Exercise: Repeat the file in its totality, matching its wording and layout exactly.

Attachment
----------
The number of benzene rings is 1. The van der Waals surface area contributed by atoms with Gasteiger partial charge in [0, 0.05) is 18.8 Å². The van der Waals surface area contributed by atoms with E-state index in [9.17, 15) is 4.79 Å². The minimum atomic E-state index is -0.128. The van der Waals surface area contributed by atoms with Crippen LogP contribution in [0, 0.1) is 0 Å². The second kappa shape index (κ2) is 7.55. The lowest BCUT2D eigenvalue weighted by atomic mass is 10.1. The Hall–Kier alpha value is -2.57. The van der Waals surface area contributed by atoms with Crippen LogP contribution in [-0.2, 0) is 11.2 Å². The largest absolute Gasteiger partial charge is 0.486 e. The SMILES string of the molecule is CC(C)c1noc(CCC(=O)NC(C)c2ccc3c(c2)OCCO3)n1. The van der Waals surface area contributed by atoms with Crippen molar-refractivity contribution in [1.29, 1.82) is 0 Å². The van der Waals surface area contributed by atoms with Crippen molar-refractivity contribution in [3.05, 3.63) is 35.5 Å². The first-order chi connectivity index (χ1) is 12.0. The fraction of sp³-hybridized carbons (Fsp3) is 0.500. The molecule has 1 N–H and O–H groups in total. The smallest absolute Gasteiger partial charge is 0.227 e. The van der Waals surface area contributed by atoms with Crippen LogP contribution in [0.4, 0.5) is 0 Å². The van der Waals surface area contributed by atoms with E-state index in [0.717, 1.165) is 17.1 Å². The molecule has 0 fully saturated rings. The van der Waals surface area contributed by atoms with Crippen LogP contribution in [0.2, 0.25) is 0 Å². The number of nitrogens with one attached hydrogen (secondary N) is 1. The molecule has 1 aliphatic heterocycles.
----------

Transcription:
The number of benzene rings is 1. The van der Waals surface area contributed by atoms with Gasteiger partial charge in [0, 0.05) is 18.8 Å². The van der Waals surface area contributed by atoms with E-state index in [9.17, 15) is 4.79 Å². The minimum atomic E-state index is -0.128. The van der Waals surface area contributed by atoms with Crippen LogP contribution in [0, 0.1) is 0 Å². The second kappa shape index (κ2) is 7.55. The lowest BCUT2D eigenvalue weighted by atomic mass is 10.1. The Hall–Kier alpha value is -2.57. The van der Waals surface area contributed by atoms with Crippen LogP contribution in [-0.2, 0) is 11.2 Å². The largest absolute Gasteiger partial charge is 0.486 e. The SMILES string of the molecule is CC(C)c1noc(CCC(=O)NC(C)c2ccc3c(c2)OCCO3)n1. The van der Waals surface area contributed by atoms with Crippen molar-refractivity contribution in [1.29, 1.82) is 0 Å². The van der Waals surface area contributed by atoms with Crippen molar-refractivity contribution in [3.05, 3.63) is 35.5 Å². The first-order chi connectivity index (χ1) is 12.0. The fraction of sp³-hybridized carbons (Fsp3) is 0.500. The molecule has 1 N–H and O–H groups in total. The smallest absolute Gasteiger partial charge is 0.227 e. The van der Waals surface area contributed by atoms with Crippen LogP contribution in [0.4, 0.5) is 0 Å². The van der Waals surface area contributed by atoms with E-state index in [0.717, 1.165) is 17.1 Å². The molecule has 0 fully saturated rings. The van der Waals surface area contributed by atoms with Crippen LogP contribution in [0.2, 0.25) is 0 Å². The number of nitrogens with one attached hydrogen (secondary N) is 1. The molecule has 1 aliphatic heterocycles.